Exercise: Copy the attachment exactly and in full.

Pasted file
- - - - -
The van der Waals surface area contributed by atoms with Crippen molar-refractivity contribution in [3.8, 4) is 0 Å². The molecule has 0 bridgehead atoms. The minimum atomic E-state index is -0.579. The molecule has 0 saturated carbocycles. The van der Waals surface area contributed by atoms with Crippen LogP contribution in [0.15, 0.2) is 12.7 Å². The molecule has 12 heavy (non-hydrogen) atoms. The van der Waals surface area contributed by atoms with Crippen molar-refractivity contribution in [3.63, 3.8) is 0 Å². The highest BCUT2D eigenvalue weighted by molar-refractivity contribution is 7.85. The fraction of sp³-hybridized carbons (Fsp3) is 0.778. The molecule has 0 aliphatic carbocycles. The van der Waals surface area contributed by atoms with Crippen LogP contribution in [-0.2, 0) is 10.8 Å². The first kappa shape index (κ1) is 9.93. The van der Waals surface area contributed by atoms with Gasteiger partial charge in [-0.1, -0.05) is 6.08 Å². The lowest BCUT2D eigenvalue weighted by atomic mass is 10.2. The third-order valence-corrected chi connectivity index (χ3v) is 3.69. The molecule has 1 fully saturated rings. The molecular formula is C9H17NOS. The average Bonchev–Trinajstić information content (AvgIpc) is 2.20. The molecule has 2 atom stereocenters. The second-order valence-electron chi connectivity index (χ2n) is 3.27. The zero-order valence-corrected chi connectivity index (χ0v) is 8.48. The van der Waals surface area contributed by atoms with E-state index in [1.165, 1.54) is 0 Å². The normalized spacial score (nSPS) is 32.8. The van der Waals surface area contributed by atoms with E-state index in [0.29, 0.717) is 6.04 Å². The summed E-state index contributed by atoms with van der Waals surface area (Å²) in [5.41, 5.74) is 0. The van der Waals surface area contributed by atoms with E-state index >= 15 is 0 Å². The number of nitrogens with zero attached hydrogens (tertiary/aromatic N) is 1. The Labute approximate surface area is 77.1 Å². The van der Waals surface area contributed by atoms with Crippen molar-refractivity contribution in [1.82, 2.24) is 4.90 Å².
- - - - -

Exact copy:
The van der Waals surface area contributed by atoms with Crippen molar-refractivity contribution in [3.8, 4) is 0 Å². The molecule has 0 bridgehead atoms. The minimum atomic E-state index is -0.579. The molecule has 0 saturated carbocycles. The van der Waals surface area contributed by atoms with Crippen LogP contribution in [0.15, 0.2) is 12.7 Å². The molecule has 12 heavy (non-hydrogen) atoms. The van der Waals surface area contributed by atoms with Crippen molar-refractivity contribution in [3.63, 3.8) is 0 Å². The highest BCUT2D eigenvalue weighted by molar-refractivity contribution is 7.85. The fraction of sp³-hybridized carbons (Fsp3) is 0.778. The molecule has 0 aliphatic carbocycles. The van der Waals surface area contributed by atoms with Crippen LogP contribution in [-0.2, 0) is 10.8 Å². The first kappa shape index (κ1) is 9.93. The van der Waals surface area contributed by atoms with Gasteiger partial charge in [-0.1, -0.05) is 6.08 Å². The lowest BCUT2D eigenvalue weighted by atomic mass is 10.2. The third-order valence-corrected chi connectivity index (χ3v) is 3.69. The molecule has 1 fully saturated rings. The molecular formula is C9H17NOS. The average Bonchev–Trinajstić information content (AvgIpc) is 2.20. The molecule has 2 atom stereocenters. The second-order valence-electron chi connectivity index (χ2n) is 3.27. The zero-order valence-corrected chi connectivity index (χ0v) is 8.48. The van der Waals surface area contributed by atoms with E-state index in [1.165, 1.54) is 0 Å². The normalized spacial score (nSPS) is 32.8. The van der Waals surface area contributed by atoms with E-state index in [0.29, 0.717) is 6.04 Å². The summed E-state index contributed by atoms with van der Waals surface area (Å²) in [5.41, 5.74) is 0. The van der Waals surface area contributed by atoms with E-state index >= 15 is 0 Å². The number of nitrogens with zero attached hydrogens (tertiary/aromatic N) is 1. The Labute approximate surface area is 77.1 Å². The van der Waals surface area contributed by atoms with Crippen molar-refractivity contribution in [1.82, 2.24) is 4.90 Å².